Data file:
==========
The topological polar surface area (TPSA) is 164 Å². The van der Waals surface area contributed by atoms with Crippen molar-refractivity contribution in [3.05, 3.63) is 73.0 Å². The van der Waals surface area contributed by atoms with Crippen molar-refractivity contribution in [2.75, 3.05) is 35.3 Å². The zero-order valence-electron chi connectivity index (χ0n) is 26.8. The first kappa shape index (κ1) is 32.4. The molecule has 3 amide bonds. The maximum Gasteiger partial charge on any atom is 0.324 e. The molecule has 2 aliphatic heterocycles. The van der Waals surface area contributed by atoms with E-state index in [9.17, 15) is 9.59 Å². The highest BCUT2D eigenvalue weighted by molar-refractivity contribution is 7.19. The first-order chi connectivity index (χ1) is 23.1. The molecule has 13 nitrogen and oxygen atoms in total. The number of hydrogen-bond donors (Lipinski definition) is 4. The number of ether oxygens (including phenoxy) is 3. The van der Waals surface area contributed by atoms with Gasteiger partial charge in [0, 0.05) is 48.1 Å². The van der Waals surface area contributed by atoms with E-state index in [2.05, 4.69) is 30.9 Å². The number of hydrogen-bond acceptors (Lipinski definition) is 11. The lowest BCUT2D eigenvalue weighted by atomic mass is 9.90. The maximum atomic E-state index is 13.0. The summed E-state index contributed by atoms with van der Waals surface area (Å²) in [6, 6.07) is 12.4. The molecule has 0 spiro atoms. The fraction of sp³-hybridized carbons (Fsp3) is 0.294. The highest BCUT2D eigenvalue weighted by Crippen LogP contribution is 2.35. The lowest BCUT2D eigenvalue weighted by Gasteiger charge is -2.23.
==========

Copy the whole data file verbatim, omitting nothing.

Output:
The topological polar surface area (TPSA) is 164 Å². The van der Waals surface area contributed by atoms with Crippen molar-refractivity contribution in [3.05, 3.63) is 73.0 Å². The van der Waals surface area contributed by atoms with Crippen molar-refractivity contribution in [2.75, 3.05) is 35.3 Å². The zero-order valence-electron chi connectivity index (χ0n) is 26.8. The first kappa shape index (κ1) is 32.4. The molecule has 3 amide bonds. The maximum Gasteiger partial charge on any atom is 0.324 e. The molecule has 2 aliphatic heterocycles. The van der Waals surface area contributed by atoms with E-state index in [9.17, 15) is 9.59 Å². The highest BCUT2D eigenvalue weighted by molar-refractivity contribution is 7.19. The first-order chi connectivity index (χ1) is 23.1. The molecule has 13 nitrogen and oxygen atoms in total. The number of hydrogen-bond donors (Lipinski definition) is 4. The number of ether oxygens (including phenoxy) is 3. The van der Waals surface area contributed by atoms with Gasteiger partial charge in [0, 0.05) is 48.1 Å². The van der Waals surface area contributed by atoms with E-state index in [2.05, 4.69) is 30.9 Å². The number of hydrogen-bond acceptors (Lipinski definition) is 11. The lowest BCUT2D eigenvalue weighted by atomic mass is 9.90. The maximum atomic E-state index is 13.0. The summed E-state index contributed by atoms with van der Waals surface area (Å²) in [6, 6.07) is 12.4. The molecule has 0 spiro atoms. The fraction of sp³-hybridized carbons (Fsp3) is 0.294. The highest BCUT2D eigenvalue weighted by Crippen LogP contribution is 2.35. The lowest BCUT2D eigenvalue weighted by Gasteiger charge is -2.23.